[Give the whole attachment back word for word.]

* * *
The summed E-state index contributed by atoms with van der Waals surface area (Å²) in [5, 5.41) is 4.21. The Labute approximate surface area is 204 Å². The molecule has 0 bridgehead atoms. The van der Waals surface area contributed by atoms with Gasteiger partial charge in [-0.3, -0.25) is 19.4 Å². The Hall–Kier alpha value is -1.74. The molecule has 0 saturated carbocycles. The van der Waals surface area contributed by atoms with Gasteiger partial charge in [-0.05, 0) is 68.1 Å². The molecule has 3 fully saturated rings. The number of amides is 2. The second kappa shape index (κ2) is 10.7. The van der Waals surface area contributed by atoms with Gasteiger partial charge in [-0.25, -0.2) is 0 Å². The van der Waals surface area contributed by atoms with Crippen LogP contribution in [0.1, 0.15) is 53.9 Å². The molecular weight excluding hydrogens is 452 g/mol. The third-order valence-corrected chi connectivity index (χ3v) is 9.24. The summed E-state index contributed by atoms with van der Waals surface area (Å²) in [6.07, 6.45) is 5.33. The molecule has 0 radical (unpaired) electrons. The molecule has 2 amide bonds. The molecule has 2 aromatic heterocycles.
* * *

The summed E-state index contributed by atoms with van der Waals surface area (Å²) in [5, 5.41) is 4.21. The Labute approximate surface area is 204 Å². The molecule has 0 bridgehead atoms. The van der Waals surface area contributed by atoms with Gasteiger partial charge in [-0.3, -0.25) is 19.4 Å². The Hall–Kier alpha value is -1.74. The molecule has 0 saturated carbocycles. The van der Waals surface area contributed by atoms with Gasteiger partial charge in [-0.05, 0) is 68.1 Å². The molecule has 3 fully saturated rings. The number of amides is 2. The second kappa shape index (κ2) is 10.7. The van der Waals surface area contributed by atoms with Gasteiger partial charge in [-0.25, -0.2) is 0 Å². The van der Waals surface area contributed by atoms with Crippen LogP contribution in [0.1, 0.15) is 53.9 Å². The molecular weight excluding hydrogens is 452 g/mol. The third-order valence-corrected chi connectivity index (χ3v) is 9.24. The summed E-state index contributed by atoms with van der Waals surface area (Å²) in [6.07, 6.45) is 5.33. The molecule has 0 radical (unpaired) electrons. The molecule has 2 amide bonds. The molecule has 2 aromatic heterocycles.